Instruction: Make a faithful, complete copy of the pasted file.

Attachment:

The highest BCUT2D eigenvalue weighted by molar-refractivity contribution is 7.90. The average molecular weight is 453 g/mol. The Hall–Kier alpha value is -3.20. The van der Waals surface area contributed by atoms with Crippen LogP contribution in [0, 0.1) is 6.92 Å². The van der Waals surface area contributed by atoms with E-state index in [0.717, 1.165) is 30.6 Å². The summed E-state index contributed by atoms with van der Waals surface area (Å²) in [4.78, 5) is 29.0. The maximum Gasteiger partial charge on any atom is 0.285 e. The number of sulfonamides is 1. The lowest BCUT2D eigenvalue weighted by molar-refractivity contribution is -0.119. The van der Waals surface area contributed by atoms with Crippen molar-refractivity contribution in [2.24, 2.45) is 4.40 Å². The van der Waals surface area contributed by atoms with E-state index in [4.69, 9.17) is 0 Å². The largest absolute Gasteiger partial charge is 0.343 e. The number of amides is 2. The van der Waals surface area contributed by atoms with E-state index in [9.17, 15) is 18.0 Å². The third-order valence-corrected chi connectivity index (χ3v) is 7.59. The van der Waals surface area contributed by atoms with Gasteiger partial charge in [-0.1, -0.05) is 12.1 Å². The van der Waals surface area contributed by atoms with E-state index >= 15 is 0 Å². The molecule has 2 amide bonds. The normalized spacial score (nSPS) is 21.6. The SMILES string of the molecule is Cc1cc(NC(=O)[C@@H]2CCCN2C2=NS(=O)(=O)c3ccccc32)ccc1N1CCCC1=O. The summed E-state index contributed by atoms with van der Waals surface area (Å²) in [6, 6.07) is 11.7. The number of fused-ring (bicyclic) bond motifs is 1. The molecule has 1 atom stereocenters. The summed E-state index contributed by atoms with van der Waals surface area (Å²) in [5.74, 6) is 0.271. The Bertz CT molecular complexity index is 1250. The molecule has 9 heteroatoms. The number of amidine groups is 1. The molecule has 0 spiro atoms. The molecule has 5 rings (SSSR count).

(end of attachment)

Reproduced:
The highest BCUT2D eigenvalue weighted by molar-refractivity contribution is 7.90. The average molecular weight is 453 g/mol. The Hall–Kier alpha value is -3.20. The van der Waals surface area contributed by atoms with Crippen LogP contribution in [0, 0.1) is 6.92 Å². The van der Waals surface area contributed by atoms with E-state index in [0.717, 1.165) is 30.6 Å². The summed E-state index contributed by atoms with van der Waals surface area (Å²) in [4.78, 5) is 29.0. The maximum Gasteiger partial charge on any atom is 0.285 e. The number of sulfonamides is 1. The lowest BCUT2D eigenvalue weighted by molar-refractivity contribution is -0.119. The van der Waals surface area contributed by atoms with Crippen molar-refractivity contribution in [2.24, 2.45) is 4.40 Å². The van der Waals surface area contributed by atoms with E-state index in [4.69, 9.17) is 0 Å². The largest absolute Gasteiger partial charge is 0.343 e. The number of amides is 2. The van der Waals surface area contributed by atoms with E-state index in [9.17, 15) is 18.0 Å². The third-order valence-corrected chi connectivity index (χ3v) is 7.59. The van der Waals surface area contributed by atoms with Gasteiger partial charge in [-0.1, -0.05) is 12.1 Å². The van der Waals surface area contributed by atoms with E-state index >= 15 is 0 Å². The molecule has 2 amide bonds. The normalized spacial score (nSPS) is 21.6. The SMILES string of the molecule is Cc1cc(NC(=O)[C@@H]2CCCN2C2=NS(=O)(=O)c3ccccc32)ccc1N1CCCC1=O. The summed E-state index contributed by atoms with van der Waals surface area (Å²) in [6, 6.07) is 11.7. The number of fused-ring (bicyclic) bond motifs is 1. The molecule has 1 atom stereocenters. The summed E-state index contributed by atoms with van der Waals surface area (Å²) in [5.74, 6) is 0.271. The Bertz CT molecular complexity index is 1250. The molecule has 9 heteroatoms. The number of amidine groups is 1. The molecule has 0 spiro atoms. The molecule has 5 rings (SSSR count).